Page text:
Our friends from Finland spent a couple of unforgettable spring weeks with us in Brittany. March was the perfect time to do a little roadtripping, as it was nice to see some of the most popular attractions outside the busy tourist season, and enjoy the wonderful, historical places in somewhat more peace and quiet. Last time I wrote about our visit to the island monastery of Mont-Saint-Michel in Normandy. Now we will continue our trip to a delightful medieval town of Dinan.
The city of Dinan at the crossroads of a major highway and the river Rance has always been strategically situated. It’s built high on the side of a hill, about 30 km (20 miles) inland from Saint-Malo. Once a Gallic fort, then a Roman garrison, it was fortified in the 13th century. The city walls and ramparts are almost completely preserved, with 10 of originally 14 towers still standing, as well as four city gates. The length of the entire wall is 2,7 km. The handsomest part of the structure is the Castle of Dinan, also known as the Keep of Duchess Anne.
Anne (1477-1514, Anne de Bretagne, Anna Breizh) was the duchess of Brittany, who during her short life was married to two French kings, namely Charles VIII, and his successor, Louis XII. She was a symbol of the independent Duchy of Brittany, which became a part of France after her death.
Today the castle is a museum, but it was still on winter break during our visit.
Click the thumbnails to see bigger pictures.
Before the French Revolution, Brittany was a flourishing centre of flax (linen) trade for a couple of hundred years. One of the biggest trading ports was Saint-Malo, and Dinan profited greatly from its situation along the waterway. The flax was shipped to Spain, Portugal and England, and further on to the American continents. Flax was gradually replaced by cotton, but in its heyday it was used not just for clothes, but also sails for ships.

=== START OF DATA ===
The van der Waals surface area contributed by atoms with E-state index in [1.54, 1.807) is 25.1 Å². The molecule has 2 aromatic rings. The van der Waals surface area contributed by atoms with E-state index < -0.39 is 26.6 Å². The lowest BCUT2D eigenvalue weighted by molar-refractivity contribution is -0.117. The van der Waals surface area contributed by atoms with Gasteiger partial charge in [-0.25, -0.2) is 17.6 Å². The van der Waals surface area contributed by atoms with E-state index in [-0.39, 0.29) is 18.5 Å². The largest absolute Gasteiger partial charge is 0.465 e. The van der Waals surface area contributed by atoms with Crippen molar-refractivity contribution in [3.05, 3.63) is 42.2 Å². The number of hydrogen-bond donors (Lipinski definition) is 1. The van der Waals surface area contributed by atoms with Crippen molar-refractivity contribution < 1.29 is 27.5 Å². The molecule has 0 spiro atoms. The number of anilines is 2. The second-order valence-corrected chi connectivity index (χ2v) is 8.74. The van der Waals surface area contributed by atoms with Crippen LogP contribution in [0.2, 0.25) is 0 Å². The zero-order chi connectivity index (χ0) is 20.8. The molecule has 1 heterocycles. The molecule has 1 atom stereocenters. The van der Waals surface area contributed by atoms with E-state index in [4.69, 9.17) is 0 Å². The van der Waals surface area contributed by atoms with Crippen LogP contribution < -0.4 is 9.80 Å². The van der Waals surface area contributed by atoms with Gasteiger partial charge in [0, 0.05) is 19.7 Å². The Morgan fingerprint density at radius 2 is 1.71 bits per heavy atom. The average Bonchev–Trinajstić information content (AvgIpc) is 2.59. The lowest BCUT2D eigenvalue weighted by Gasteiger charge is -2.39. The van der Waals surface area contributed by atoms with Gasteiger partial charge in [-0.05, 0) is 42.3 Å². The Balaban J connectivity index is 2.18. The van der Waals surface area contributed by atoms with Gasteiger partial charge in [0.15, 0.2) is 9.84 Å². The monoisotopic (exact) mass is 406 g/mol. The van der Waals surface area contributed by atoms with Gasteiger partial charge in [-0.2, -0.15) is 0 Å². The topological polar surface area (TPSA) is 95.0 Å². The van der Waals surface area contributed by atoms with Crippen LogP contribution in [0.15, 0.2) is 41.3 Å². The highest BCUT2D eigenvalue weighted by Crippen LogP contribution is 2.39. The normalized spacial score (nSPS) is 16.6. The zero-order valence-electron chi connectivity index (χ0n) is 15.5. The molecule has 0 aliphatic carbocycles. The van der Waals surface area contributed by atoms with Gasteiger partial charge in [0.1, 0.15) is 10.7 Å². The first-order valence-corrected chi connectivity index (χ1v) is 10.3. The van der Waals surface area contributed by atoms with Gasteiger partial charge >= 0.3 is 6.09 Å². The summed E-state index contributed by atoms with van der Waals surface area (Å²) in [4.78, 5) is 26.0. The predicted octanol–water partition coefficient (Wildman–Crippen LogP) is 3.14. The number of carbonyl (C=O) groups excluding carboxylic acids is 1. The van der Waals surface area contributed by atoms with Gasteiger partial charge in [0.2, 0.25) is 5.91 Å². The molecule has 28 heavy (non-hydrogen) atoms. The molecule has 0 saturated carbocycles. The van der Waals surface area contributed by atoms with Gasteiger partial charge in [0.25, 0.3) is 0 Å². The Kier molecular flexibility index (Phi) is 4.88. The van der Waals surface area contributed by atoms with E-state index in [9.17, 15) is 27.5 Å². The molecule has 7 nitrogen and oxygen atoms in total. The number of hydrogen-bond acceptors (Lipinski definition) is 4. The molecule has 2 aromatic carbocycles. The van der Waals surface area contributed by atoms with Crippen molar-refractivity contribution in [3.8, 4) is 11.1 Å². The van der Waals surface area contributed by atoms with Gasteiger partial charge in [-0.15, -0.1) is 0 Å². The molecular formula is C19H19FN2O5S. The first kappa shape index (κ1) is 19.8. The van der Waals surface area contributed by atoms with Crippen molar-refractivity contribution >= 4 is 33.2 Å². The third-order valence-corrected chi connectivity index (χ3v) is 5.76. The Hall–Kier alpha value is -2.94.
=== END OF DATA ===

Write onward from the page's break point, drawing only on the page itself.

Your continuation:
I bet the harbour office in this marina is the oldest (and most beautiful) in existence, see for yourself below!
A long and narrow, winding street called rue du Jerzual leads from the harbour into the town centre. It’s one of the most photographed places in France, and it’s not really a wonder! The burgher houses date back to the 14th to 17th centuries. Half-timbered gables, towers, shingles and slate roofs abound! The houses lean each in their preferred direction, and behind the old shop windows you can now see fashion shops, art galleries, and – since we are in the heart of Brittany – crêperies.
We stopped in one of them for lunch. For the main course, you have a gallette, a thin pancake made of brown buckwheat and with savoury toppings, and for dessert a crêpe, the same thing made of wheat and sweet toppings. The best drink to wash it all down is a genuine Breton cider. The first sip often takes you by surprise, with its robust earthy aromas, but once your receptors get used to it, the traditional drink is really good.
In the summer this place must be swarming with tourists. Even now, in March, there were quite a few of us, mostly admiring and wandering around with our mouths open. Still, it didn’t feel like a historical pleasure ground, but a very authentic town where people are happily living their everyday lives.
Someone was hanging clothes to dry, an older lady was potting flowers in her garden, and as we passed, a truck came and dumped a load of firewood on the street, next to somebody’s gate. If there ever comes a time to trade our floating home for a house again, I wouldn’t mind one of these!marine landscapes. More about that soon!